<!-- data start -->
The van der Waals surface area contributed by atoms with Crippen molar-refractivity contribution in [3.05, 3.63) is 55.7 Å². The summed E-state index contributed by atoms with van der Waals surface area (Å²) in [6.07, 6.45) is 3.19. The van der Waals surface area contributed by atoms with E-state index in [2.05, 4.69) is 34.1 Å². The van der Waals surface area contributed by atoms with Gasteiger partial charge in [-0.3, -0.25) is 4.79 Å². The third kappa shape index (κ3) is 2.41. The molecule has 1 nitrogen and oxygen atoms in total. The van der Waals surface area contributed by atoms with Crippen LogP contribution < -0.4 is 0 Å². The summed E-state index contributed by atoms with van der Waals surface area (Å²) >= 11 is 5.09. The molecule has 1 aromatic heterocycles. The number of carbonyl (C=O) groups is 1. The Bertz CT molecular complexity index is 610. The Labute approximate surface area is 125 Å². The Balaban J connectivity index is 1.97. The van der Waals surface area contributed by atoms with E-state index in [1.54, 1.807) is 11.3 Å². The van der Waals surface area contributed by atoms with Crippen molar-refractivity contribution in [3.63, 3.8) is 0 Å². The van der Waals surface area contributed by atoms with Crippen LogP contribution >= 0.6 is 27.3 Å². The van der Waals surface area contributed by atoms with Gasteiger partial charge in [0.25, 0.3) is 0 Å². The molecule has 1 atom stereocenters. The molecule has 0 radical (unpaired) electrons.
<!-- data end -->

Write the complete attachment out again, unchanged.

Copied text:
The van der Waals surface area contributed by atoms with Crippen molar-refractivity contribution in [3.05, 3.63) is 55.7 Å². The summed E-state index contributed by atoms with van der Waals surface area (Å²) in [6.07, 6.45) is 3.19. The van der Waals surface area contributed by atoms with E-state index in [2.05, 4.69) is 34.1 Å². The van der Waals surface area contributed by atoms with Gasteiger partial charge in [-0.3, -0.25) is 4.79 Å². The third kappa shape index (κ3) is 2.41. The molecule has 1 nitrogen and oxygen atoms in total. The van der Waals surface area contributed by atoms with Crippen LogP contribution < -0.4 is 0 Å². The summed E-state index contributed by atoms with van der Waals surface area (Å²) >= 11 is 5.09. The molecule has 1 aromatic heterocycles. The number of carbonyl (C=O) groups is 1. The Bertz CT molecular complexity index is 610. The Labute approximate surface area is 125 Å². The Balaban J connectivity index is 1.97. The van der Waals surface area contributed by atoms with E-state index in [1.54, 1.807) is 11.3 Å². The van der Waals surface area contributed by atoms with Crippen molar-refractivity contribution in [3.63, 3.8) is 0 Å². The van der Waals surface area contributed by atoms with Crippen LogP contribution >= 0.6 is 27.3 Å². The van der Waals surface area contributed by atoms with Gasteiger partial charge in [0.25, 0.3) is 0 Å². The molecule has 1 atom stereocenters. The molecule has 0 radical (unpaired) electrons.